E4X (Ecma-357) is an extension to ECMAScript that adds XML literals as first-class primitives. That’s awesome, but with only Mozilla and Adobe support (without V8 and IE support too), E4X is virtually dead from a web developer’s perspective that has to support users with any modern browser.
Personally, I don’t think there is any advantage at all to XML literals.
var el= <foo>bar<baz/></foo>;
is not really noticeably better than:
var el= new XML('<foo>bar<baz/></foo>');
Adding the full (complex!) syntax of XML as basic language syntax is not a win. In fact it has caused grievous security problems in practice.
I want E4X gone, not more of the same.
XML for <SCRIPT> provides a full suite of tools, including:
* A standards-compliant W3C DOM Level 2 processor * An XPath processor * A standards-compliant SAX processor * A simple (classic) DOM processor * Proxies for XML retrieval from any domain * Utilities for XML and application development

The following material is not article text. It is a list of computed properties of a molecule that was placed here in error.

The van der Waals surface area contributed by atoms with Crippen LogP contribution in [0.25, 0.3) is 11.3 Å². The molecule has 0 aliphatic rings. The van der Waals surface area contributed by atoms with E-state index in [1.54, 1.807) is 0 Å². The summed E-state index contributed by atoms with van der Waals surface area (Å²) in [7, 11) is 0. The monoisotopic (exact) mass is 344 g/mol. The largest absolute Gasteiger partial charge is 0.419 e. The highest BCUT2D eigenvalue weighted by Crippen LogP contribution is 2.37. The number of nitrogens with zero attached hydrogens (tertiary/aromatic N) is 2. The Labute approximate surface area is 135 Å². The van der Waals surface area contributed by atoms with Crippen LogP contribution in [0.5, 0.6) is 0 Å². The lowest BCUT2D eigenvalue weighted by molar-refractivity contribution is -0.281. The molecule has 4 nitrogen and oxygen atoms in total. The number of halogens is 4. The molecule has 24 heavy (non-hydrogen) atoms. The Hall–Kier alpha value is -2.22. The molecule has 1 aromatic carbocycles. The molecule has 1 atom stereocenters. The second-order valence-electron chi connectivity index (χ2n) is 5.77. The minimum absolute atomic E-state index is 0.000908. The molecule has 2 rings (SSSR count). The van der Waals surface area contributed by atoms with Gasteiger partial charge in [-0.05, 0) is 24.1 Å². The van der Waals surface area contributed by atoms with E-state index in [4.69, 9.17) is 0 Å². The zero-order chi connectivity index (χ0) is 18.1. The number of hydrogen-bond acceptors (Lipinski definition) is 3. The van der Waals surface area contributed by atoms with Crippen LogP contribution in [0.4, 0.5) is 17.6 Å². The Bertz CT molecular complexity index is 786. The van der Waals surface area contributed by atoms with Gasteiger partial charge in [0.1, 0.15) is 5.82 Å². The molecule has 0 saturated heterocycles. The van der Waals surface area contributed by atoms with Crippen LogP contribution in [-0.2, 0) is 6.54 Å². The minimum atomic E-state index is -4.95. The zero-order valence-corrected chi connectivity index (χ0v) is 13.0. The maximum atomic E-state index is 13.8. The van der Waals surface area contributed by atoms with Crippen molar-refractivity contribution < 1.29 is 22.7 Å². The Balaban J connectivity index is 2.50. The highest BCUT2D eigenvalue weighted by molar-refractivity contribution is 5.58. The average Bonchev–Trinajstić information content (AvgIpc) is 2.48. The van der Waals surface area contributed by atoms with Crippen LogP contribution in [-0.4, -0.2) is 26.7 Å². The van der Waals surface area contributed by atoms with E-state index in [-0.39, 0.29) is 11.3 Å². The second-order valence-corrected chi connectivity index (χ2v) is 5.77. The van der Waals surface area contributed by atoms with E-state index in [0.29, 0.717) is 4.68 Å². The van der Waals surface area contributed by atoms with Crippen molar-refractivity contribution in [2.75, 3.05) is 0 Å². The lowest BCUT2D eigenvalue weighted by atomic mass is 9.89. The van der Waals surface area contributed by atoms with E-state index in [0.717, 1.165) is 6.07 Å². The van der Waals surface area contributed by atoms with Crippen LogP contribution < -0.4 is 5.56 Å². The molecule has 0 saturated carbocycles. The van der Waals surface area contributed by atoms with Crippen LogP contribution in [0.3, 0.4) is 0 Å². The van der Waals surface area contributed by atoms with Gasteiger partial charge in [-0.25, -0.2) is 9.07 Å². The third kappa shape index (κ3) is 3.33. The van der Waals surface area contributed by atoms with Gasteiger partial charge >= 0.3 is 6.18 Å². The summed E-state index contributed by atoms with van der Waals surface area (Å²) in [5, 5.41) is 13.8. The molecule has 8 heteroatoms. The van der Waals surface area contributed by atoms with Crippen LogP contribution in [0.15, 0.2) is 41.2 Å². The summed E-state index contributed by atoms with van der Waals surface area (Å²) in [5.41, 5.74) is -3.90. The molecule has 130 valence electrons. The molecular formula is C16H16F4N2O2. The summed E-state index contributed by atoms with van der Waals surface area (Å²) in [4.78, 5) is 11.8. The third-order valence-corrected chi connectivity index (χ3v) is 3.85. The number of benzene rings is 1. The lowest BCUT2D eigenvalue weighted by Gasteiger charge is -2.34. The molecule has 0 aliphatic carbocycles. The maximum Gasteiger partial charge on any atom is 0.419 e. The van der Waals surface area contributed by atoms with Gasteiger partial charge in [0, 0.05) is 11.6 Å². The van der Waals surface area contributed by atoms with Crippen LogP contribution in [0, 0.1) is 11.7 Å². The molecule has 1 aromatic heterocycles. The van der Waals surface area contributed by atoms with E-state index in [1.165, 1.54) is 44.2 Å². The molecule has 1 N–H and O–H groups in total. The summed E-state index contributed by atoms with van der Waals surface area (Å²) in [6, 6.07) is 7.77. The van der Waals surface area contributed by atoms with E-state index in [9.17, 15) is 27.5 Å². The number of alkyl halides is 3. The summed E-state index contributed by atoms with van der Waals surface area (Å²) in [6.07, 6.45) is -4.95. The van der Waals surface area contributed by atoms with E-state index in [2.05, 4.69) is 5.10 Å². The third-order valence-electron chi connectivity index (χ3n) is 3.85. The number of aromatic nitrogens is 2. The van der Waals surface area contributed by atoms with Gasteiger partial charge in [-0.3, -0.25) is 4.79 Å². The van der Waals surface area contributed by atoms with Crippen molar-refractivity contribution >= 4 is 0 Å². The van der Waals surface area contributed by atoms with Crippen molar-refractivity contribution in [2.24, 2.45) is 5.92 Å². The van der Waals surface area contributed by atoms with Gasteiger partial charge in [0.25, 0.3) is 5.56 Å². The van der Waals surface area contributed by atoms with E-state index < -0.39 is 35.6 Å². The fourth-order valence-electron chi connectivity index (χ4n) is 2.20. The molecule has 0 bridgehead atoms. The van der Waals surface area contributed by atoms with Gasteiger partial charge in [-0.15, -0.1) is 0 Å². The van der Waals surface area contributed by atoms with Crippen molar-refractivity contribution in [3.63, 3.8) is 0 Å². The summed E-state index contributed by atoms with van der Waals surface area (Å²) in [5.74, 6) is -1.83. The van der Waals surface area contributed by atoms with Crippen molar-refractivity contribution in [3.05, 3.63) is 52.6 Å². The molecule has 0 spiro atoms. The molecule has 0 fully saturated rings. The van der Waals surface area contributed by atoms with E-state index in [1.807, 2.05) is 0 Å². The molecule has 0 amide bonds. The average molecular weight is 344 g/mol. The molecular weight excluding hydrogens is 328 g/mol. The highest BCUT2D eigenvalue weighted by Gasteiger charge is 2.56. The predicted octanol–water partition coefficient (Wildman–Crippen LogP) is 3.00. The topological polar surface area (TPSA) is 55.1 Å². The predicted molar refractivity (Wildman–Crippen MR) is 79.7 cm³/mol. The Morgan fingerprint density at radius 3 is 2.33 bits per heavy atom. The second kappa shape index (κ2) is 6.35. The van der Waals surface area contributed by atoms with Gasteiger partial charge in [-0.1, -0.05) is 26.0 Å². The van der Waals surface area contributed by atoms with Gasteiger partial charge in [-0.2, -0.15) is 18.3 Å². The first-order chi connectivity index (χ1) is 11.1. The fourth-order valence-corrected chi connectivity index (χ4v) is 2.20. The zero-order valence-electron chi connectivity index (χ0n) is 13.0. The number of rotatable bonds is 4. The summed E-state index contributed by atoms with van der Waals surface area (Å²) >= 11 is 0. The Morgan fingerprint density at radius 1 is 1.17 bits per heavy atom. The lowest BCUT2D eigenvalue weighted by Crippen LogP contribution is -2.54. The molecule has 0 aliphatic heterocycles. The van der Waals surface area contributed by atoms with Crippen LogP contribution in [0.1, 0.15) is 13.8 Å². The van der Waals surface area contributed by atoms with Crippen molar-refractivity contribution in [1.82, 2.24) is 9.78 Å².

XML for <SCRIPT> is Free software and is distrubuted under the terms of the GNU Lesser General Public Licence (LGPL) , an open source license.
The syntax is a subset of E4X, however the API mimics the DOM more closely. On the client side, you can interact with the browser’s DOM directly using XML literals; and on the server side (NodeJS) you can operate on a virtual DOM before flushing to a string.